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S. 1528 (104th): Senate Campaign Finance Reform Act of 1996

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The summary below was written by the Congressional Research Service, which is a nonpartisan division of the Library of Congress.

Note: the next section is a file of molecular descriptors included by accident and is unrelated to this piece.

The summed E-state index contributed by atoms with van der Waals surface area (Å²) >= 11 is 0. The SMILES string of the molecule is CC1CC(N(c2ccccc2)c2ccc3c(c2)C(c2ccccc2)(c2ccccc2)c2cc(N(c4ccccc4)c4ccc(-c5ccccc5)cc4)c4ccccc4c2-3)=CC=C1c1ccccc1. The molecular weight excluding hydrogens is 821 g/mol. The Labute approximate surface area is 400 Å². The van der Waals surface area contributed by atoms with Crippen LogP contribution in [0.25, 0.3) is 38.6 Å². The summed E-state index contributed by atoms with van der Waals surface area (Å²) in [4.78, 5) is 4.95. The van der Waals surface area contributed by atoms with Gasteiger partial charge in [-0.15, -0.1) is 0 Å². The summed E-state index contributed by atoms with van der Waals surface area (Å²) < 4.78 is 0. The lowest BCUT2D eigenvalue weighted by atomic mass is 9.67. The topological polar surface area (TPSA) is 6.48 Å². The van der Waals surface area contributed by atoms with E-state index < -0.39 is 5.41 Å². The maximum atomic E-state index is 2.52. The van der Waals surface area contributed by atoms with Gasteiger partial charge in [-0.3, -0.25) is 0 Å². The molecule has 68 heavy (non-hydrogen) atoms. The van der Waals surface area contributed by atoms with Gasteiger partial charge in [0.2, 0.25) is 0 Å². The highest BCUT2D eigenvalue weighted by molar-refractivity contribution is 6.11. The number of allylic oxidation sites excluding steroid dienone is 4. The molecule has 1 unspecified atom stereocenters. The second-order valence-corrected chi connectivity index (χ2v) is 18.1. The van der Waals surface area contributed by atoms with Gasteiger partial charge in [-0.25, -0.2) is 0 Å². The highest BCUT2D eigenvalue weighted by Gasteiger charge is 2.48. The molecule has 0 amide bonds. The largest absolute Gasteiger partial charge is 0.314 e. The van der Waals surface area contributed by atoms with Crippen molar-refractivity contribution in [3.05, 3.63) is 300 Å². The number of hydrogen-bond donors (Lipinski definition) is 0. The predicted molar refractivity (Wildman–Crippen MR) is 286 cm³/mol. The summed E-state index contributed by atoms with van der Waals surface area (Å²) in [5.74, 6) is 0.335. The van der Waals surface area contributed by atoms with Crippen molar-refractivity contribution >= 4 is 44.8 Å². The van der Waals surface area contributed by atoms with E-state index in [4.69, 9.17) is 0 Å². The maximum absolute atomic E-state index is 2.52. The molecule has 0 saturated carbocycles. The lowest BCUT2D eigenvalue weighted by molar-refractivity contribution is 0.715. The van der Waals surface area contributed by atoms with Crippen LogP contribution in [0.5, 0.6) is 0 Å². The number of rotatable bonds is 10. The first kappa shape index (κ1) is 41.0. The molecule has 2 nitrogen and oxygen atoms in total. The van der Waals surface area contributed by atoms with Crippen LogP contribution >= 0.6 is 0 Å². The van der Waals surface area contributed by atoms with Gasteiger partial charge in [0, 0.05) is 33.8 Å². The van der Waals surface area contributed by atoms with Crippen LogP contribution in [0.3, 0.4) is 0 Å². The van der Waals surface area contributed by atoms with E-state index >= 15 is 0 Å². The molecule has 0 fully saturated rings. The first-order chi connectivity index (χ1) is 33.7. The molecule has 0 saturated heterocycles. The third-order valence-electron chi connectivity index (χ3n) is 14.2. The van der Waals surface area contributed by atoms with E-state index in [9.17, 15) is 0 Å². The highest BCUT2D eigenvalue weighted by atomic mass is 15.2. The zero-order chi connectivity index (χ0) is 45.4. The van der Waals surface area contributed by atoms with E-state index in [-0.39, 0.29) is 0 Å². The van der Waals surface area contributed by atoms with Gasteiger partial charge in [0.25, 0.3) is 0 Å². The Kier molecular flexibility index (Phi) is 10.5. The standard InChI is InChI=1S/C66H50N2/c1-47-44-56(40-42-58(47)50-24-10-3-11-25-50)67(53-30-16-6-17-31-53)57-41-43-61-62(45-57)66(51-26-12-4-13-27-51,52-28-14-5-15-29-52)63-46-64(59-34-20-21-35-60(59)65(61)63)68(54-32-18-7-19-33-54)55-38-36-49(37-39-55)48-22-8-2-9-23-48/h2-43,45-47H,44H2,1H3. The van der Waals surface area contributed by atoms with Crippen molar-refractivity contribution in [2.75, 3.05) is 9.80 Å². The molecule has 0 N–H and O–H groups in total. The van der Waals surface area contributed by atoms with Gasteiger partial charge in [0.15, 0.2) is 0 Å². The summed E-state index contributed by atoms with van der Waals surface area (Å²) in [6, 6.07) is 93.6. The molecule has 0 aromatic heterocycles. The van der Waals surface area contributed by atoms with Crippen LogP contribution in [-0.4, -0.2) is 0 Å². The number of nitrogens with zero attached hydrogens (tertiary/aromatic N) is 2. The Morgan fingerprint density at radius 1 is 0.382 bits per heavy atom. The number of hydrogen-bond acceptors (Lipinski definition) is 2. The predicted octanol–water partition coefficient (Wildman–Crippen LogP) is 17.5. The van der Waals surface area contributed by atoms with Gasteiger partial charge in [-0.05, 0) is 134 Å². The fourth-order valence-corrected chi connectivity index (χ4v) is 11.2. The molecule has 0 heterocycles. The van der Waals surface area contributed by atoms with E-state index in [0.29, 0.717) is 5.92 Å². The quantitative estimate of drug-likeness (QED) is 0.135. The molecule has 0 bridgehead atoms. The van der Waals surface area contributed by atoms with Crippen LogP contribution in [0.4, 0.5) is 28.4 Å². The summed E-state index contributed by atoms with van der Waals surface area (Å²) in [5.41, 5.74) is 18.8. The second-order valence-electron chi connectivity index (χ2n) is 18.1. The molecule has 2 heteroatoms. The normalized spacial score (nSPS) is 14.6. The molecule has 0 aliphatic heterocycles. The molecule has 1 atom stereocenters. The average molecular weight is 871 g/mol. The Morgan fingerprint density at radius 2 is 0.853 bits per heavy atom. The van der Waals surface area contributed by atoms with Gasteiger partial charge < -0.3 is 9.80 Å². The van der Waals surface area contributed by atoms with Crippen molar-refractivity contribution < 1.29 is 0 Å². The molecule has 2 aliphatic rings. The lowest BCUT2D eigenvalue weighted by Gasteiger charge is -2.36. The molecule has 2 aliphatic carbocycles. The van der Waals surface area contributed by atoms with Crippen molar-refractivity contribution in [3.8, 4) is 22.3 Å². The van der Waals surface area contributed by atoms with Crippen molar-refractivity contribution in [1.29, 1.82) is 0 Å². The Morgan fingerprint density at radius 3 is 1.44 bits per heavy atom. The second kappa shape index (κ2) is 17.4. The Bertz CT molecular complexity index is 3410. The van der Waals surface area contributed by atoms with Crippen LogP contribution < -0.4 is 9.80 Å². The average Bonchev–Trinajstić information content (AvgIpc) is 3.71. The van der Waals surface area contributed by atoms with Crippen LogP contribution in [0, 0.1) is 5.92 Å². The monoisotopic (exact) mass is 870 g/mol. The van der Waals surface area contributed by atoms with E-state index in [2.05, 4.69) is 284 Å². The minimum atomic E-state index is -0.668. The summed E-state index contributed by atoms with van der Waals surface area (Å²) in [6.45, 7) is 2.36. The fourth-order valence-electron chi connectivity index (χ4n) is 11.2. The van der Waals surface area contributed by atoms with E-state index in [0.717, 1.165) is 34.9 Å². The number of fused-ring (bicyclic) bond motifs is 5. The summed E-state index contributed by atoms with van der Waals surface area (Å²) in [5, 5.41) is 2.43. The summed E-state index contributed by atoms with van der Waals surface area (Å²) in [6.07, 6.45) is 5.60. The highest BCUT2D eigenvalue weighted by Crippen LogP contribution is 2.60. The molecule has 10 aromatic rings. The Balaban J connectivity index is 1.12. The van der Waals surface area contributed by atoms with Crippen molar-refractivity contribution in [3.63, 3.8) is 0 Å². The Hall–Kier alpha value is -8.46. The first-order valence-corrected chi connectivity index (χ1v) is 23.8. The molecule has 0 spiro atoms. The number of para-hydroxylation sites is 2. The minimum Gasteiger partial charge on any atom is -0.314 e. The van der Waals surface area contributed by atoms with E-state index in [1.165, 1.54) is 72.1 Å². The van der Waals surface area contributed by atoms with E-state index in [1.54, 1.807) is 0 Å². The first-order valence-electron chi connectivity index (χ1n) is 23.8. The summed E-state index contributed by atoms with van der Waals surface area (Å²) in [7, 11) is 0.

1/25/1996--Introduced. Senate Campaign Finance Reform Act of 1996 - Amends the Federal Election Campaign Act of 1971 (FECA) to add a new title on Senate election campaign financing. Prohibits any Senate candidate or authorized committee of such candidate from accepting any contribution or making any expenditures with respect to a general election, except as provided in this Act. Requires a candidate, to receive benefits under this Act, to file a declaration with the Secretary of the Senate stating that the candidate agrees in writing to participate in at least two debates and that the candidate and the candidate's authorized committees: (1) will deposit payments received in an account insured by the Federal Deposit Insurance Corporation from which funds may be withdrawn; (2) will furnish campaign records and other appropriate information to the Federal Election Commission (FEC); (3) have not received contributions from any individual for a primary or runoff election which in the aggregate exceed $100 or from entities other than individuals; and (4) did not make expenditures in excess of 50 percent of the total amount that will be available to all candidates in the State for the general election. Sets forth requirements for FEC certification of a candidate as eligible for benefits under this Act. Entitles each eligible Senate candidate to: (1) free broadcast time as specified later in this Act; and (2) specified payments from the Senate Election Campaign Fund for the general election based on the amount of donations from taxpayers of such candidate's State. Sets forth provisions regarding: (1) judicial review of the FEC's actions under this Act; and (2) FEC participation in judicial proceedings instituted under this Act. Establishes the Senate Election Campaign Fund in the Treasury. Authorizes appropriations matching any contributions by persons which are specifically designated for the Fund. Sets forth FEC reporting requirements regarding candidate expenditures, benefits made available, and Fund balances. Amends: (1) the Internal Revenue Code to provide for taxpayer designation of additional amounts to the Fund upon filing a return; and (2) the Communications Act of 1934 to require a licensee to make available two hours of free broadcast time (at least one hour of which is in prime time) to each eligible Senate candidate in each State within its broadcast area within 90 days before an election, subject to specified requirements. Adds a new title to FECA regulating soft money. Prohibits a national committee of a political party, any entity that is established, financed, maintained, or controlled by such committee, and any officer or agent of such committee or entity from soliciting or accepting contributions or transfers not subject to the limitations, prohibitions, and reporting requirements of such Act (limitations). Subjects any amount solicited, received, expended, or disbursed by a national, State, district, or local committee of a political party during a calendar year which might affect the outcome of a Federal election to such limitations, with exceptions. Sets forth provisions regarding: (1) fund raising expenditures; (2) restrictions on fundraising by candidates and officeholders; and (3) reporting requirements. Requires the FEC to carry out a program, utilizing public service announcements, to provide basic information to the public about voter registration and voting requirements.